This week I’m excited to share a post that I co-authored with Matthew Mingle Ed.D., Superintendent of Schools in Warren Township, New Jersey. Matt is also the Vice President of the ASCD Governing Board, and together we serve on the NJASCD Affiliate Board. He and I recently co-hosted a webinar on this same topic, which you can find here. Enjoy!
Although many families, educators, and organizations talk about educating the whole child, we do not all talk about the whole child in the same way.
For instance, the early learning field talks about five essential domains of development, while the Association for Supervision and Curriculum Development (ASCD) describes the five tenets central to the Whole Child approach.
While these separate notions of the whole-child approach are not incompatible, it is worth exploring the differences and commonalities for the purpose of connecting whole-child approaches and ensuring we are all talking about the same thing for the benefit of the children and families we serve.
A foundational element of the early learning field is that the current science of child development ought to guide the interactions of adults and children, as acknowledged by the very definition of developmentally appropriate practice.
The difficulty here is that there is a lot going on in the early learning field (and in the educational field in general). Systemic fragmentation in early learning makes it difficult for children and families to access the high-quality care they need, and it also makes it difficult to align instructional practices for curricular and assessment cohesion.
In the early learning field, when we think about educating the whole child, we think about domains of development, all of the areas that are important to the development of children from birth through age eight (i.e., language and literacy development, math and science understandings, physical well-being, social and emotional development, and approaches to learning). While many of these areas are familiar to educators throughout the education field, approaches to learning may seem like a unique concept to those outside of early learning.
Although the terminology might be different to non-early learning educators, the concepts that make up approaches to learning (e.g. engagement, planning and problem solving, persistence, initiative, and creativity) should sound familiar, as these are essential skills in our field and receive frequent acknowledgment by school districts throughout this country.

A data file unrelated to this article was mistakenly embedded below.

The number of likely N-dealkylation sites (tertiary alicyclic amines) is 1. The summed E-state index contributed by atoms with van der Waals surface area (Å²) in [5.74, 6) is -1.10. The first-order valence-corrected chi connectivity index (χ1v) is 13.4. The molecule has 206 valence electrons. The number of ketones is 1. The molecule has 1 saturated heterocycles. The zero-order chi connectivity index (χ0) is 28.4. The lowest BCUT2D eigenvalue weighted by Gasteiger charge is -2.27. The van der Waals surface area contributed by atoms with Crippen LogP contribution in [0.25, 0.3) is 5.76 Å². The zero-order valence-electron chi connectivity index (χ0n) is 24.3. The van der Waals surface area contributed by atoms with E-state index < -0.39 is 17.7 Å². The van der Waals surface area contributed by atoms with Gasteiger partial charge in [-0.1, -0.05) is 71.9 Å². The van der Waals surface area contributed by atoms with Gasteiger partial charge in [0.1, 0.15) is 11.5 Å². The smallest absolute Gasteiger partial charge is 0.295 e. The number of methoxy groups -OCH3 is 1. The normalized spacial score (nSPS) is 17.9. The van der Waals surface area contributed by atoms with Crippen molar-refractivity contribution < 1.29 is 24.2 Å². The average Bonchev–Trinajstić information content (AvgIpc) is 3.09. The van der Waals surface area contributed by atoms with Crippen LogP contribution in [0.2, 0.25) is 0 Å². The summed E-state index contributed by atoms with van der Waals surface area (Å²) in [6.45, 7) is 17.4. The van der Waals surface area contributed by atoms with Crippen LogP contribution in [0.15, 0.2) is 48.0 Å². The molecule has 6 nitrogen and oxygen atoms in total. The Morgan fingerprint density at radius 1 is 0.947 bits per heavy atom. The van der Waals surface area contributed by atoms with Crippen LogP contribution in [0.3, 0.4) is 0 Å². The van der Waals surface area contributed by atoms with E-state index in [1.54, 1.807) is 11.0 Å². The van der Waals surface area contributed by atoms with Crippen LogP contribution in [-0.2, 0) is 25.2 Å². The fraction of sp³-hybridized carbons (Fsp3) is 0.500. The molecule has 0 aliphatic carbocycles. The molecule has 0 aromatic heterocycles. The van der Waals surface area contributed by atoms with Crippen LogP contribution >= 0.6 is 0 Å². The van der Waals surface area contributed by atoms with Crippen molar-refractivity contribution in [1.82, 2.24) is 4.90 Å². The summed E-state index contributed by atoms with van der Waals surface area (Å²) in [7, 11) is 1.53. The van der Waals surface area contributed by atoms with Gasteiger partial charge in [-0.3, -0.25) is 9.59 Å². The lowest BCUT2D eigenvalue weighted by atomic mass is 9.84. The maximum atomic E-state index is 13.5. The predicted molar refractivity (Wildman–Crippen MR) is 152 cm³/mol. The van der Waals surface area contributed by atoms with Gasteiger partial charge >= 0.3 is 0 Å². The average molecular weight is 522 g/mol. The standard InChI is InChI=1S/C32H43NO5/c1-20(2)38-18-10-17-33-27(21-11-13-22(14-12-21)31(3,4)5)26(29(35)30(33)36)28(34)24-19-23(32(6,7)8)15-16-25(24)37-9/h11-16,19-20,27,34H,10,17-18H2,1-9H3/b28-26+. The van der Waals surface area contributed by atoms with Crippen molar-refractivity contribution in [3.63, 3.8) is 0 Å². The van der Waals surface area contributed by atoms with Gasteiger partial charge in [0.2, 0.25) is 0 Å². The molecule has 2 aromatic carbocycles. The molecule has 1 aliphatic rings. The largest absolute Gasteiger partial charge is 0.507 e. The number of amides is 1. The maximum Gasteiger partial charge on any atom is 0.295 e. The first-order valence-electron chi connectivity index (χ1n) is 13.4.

Of course, early learning does not have a monopoly on whole child considerations.
In 2007, the Commission on the Whole Child was convened because ASCD believed that the success of each learner could only be achieved through a whole-child approach to teaching and learning. This was during a period in the United States when a lot of emphasis was placed on high-stakes tests, so ASCD asked the commission to consider “What’s good for the child?” This whole-child approach to education says that each child, in each school and each community, deserves to be healthy, safe, engaged, supported, and challenged. These five tenets of ASCD’s Whole Child approach are based on Abraham Maslow’s hierarchy of needs: the basic premise of ASCD’s Whole Child approach to education is that students cannot learn unless they are healthy and safe. Subsequently, they will not learn unless they are engaged, supported, and challenged.
To build further on the tenets, consider the following statements.
- Each student enters school healthy and learns about and practices a healthy lifestyle.
- Each student learns in an environment that is physically and emotionally safe for students and adults.
- Each student is actively engaged in learning and is connected to the school and broader community.
- Each student has access to personalized learning and is supported by qualified, caring adults.
- Each student is challenged academically and prepared for success in college or further study and for employment and participation in a global environment.
As we attempt to build bridges and link different understandings of the whole child, it is essential that we keep the tenets in mind, which provide context for whole child considerations, while keeping the development of each and every child at the forefront as well.
As a brief example, consider a curriculum and assessment approach that gets at the “challenged” tenet.
Imagine an administrator without an early learning background (the norm rather than the exception), who thinks that, if we just challenged the children in kindergarten, they would surely do better. This administrator might mistakenly think that, if we had an Advanced Placement (AP) kindergarten program, our children would be challenged and perform better. Thankfully, to our knowledge, there is no such thing as AP kindergarten, but the point remains that “harder” does not equal “better.” The whole-child tenets provide a useful lens through which administrators and policymakers can critically examine existing programs and those proposed for implementation.
So, where should a well-meaning educator who wants to bridge the worlds of early learning and the larger K-12 context begin?
Start with an understanding of exactly what the whole-child approach is, including the domains of development and tenets that enable each and every child to be healthy, safe, engaged, supported, and challenged. It takes time to build this common vocabulary and understanding, but then you will be in a better position to pay attention to the whole child, as well as to whole families and whole communities.